Code your way through Competitive programming!

If you’re wondering how to be an ace programmer, then one of the best ways to do so is through competitive programming. Topcoder, Hackerearth, SPOJ, etc all must ring a bell, these are sites that provide high-quality problems to you that are a little difficult to crack. Competitive programming needs a slightly different approach than regular programming.

How is competitive programming different from normal programming?

I got this excerpt from a popular Quora answer which could answer it best:

Answer for: How is competitive programming different from normal programming?

This basically tells us that in developmental programming, we need to write an efficient code. However, competitive programming requires a code which “just works” with the given conditions.

So, what exactly do you need to “kill the lion” in 2 minutes?

  • You need to know the basics of a language, pick any, C++ or Java, whichever you’re comfortable with.
  • Pick an online judge. Some popular ones are: topcoderSPOJcodechef and hackerearth.
  • Start with simple problems such as Div 2, 250
  • Practice these problems thoroughly such that you earn around 240 points a day.

Sounds easy? Well, for those of you who have tried a hand at it must know that TERMS like TLE(Time limit exceed), MLE(memory level exceed) and WA(Wrong answer)  are so good at giving NIGHTMARES!

How to be a Ninja Competitive programmer?

To gain crazy ninja skills at competitive programming, one needs to have a grasp of a few specific topics.

Topics mostly covered in contests are:

  1. Graph algorithms: Breadth first search (BFS), Depth first search(DFS), Strongly connected components (SCC), Dijkstra, Floyd-Warshall, Minimum spanning tree(MST), and Topological sort.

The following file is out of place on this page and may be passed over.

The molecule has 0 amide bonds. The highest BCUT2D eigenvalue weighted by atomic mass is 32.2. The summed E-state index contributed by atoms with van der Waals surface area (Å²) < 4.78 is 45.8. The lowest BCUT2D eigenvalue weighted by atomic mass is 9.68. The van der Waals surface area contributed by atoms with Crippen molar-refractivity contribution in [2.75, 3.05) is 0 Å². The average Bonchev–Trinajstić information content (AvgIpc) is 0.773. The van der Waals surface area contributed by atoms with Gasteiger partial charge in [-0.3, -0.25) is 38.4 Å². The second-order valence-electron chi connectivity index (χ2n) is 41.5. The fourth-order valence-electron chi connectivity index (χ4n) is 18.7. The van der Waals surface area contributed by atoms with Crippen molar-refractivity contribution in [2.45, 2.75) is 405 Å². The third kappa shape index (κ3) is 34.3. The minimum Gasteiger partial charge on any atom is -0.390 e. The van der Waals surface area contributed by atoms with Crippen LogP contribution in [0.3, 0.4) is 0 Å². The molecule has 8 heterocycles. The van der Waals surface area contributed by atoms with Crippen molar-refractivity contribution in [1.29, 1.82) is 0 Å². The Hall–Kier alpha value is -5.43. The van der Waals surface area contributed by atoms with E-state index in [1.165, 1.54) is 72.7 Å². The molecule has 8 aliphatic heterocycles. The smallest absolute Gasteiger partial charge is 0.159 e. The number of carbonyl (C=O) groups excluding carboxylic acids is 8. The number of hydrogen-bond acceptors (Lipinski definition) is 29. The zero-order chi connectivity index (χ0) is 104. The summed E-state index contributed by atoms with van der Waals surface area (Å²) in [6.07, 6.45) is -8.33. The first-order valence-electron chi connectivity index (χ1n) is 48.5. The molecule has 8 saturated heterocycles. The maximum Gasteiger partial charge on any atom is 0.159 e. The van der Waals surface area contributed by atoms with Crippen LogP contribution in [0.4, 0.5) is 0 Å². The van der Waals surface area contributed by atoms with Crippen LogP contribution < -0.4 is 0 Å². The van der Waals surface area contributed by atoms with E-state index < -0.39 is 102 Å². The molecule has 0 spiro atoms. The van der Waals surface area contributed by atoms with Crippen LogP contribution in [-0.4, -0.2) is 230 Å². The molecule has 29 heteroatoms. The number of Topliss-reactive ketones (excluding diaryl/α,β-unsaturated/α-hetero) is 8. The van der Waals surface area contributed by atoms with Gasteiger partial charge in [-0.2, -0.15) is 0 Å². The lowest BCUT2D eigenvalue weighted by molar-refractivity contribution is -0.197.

2. Dynamic programming: Standard dynamic programming problems such as Rod Cutting, Knapsack, Matrix chain multiplication, etc
  3. Number theory: Modular arithmetic, Fermat’s theorem, Chinese remainder theorem(CRT), Euclidean method for GCD, Logarithmic Exponentiation, Sieve of Eratosthenes, and Euler’s totient function
  4. Greedy: Standard problems such as Activity selection
  5. Search techniques: Binary search, Ternary search, and Meet in the middle
  6. Data structures (Advanced): Trie, Segment trees, Fenwick tree or Binary indexed tree(BIT)
  7. Bitmasking
  8. Game theory: Basic principles of Nim game, Grundy numbers, and Sprague-Grundy theorem

Our newest online course Eminence indulges in all of these so-called tricky topics just so that can ace that programming contest in just three months.  Eminence will be taken up by Ankush Singla who has a Bachelor’s degree in CS from IIT Delhi and Masters in Computer Science from Stanford University; and Parikh Jain, the “ninja” of competitive coding who holds a degree in CS from Delhi Technological University (DTU). Register now to book yourself a seat in a course that will brush up your competitive skills to a whole new level.